Helix 2×6 Review: M. Domestica


WARNING: Due to the content of the episode being reviewed, the following article contains brief mentions of incest and rape.

There are a lot of reasons that SyFy has embraced the Twitter tag #WTFHelix, and wow, was “M. Domestica” full of those reasons. The opening scene included quite a few of them, as the episode began with Julia in bed with Balleseros. Not only that, but during this [pretty steamy for SyFy] sex scene, there were some really creepy flashbacks, and then Julia called out Alan’s name by mistake. Scandalous! (To be fair, Balleseros did try to brush it off, and with everything that happened with him last season, I almost believe that he actually didn’t care when Julia said “Alan”.)

Helix_gallery_206Recap_02-650x366It turned out that Julia’s timeline has changed. I’m not sure if it was just for “M. Domestica,” or if we’ll continue following what appear to be her early days with the Ilaria Corporation, soon after the Arctic Biosystems mishap. Regardless, it was a pretty abrupt rewind in her story line, and it kind of threw me for a loop for most of the episode. It was difficult to feel involved with this “past” Julia, even when they introduced some interesting twists – namely, the child immortal who wants to enlist Julia’s help in taking down the Ilaria Corporation. I’m hoping that they stay in this timeline for a while and make the rocky change worthwhile. But then, this is Helix, and this show excels at not really ever answering, well, anything.

Back in what is [I think] present day, Brother Michael is covering up murdering Agnes by saying that she had a stroke, and it appears that the only person questioning this is Amy. It was great to see them finally give that character more depth, and the timing couldn’t have been more perfect. Even though she did some pretty crazy things up until now, for I actually felt bad for her, knowing that she did those things because she’s trying to avoid getting raped by Brother Michael, who happens to be her father, grandfather, great-grandfather, etc. etc. etc.

That’s right, Helix hit a new realm of crazy in which this immortal man has been procreating with his daughters – over and over and over again. Listen, I watch Game of Thrones and I can’t even comprehend these levels of incest.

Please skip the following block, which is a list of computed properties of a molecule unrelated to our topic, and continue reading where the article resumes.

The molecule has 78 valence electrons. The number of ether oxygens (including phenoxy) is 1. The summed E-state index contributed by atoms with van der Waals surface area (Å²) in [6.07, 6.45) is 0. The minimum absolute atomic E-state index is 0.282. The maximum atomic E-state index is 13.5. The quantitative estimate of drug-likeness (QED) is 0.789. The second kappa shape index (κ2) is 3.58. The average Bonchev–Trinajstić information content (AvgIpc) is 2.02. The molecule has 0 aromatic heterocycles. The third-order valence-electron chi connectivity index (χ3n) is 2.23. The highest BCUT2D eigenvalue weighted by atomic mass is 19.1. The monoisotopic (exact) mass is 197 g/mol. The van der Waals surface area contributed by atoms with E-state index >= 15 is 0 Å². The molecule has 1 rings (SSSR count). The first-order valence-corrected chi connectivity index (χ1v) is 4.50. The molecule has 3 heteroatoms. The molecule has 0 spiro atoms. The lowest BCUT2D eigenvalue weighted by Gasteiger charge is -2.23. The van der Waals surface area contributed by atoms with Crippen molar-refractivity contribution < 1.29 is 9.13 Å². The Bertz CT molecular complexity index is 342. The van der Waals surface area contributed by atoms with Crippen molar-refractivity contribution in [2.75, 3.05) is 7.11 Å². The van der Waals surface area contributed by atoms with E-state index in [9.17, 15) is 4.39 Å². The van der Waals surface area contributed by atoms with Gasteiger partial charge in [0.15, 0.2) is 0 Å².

NUP_164930_0226It’s hard to decide how I feel about what happened next, because I have to imagine there was a better way for Amy to handle things than infecting as many of the St. Germain cult members as possible. Between the sudden outbreak and the fact that while it was going on, Peter Farragut was being tortured with rats, “M. Domestica” had its fair share of gross-out moments.

But as per the usual, there was a sort of misplaced “too light for the current situation” scene thrown in, too – a montage of the CDC crew working in their makeshift lab and eventually figuring out that Soren getting better had to do with something in his blood. Now, I get that viewers will speculate more than the characters who are “living” the story line, but considering the lead-up they gave it, this seemed like such a small reveal – and to be honest, it was something I assumed they already knew. I can’t be the only one who thinks it was that obvious, right?

Of course Helix couldn’t leave things hanging on a positive note (seriously, this show knows its cliffhangers). Instead, Landry brought back the drug that made the children violent…and used it on Alan! “M. Domestica” ended with Alan luring Dr. Sommer away from Sarah…and attacking her!

Season one had several episodes that left me apathetic, but with season two, every week I think that Helix can’t possibly be any crazier than it was the week before, and every week it proves me wrong. Maybe it’s a good thing that I barely even wonder what the answers will be; rather, I find myself looking forward to the new questions each episode will inevitably raise.

Author: Tara Lynne

Tara Lynne is an author, fandom and geek culture expert, and public speaker. She founded Ice & Fire Con, the first ever Game of Thrones convention in the US, and now runs its parent company Saga Event Planning.


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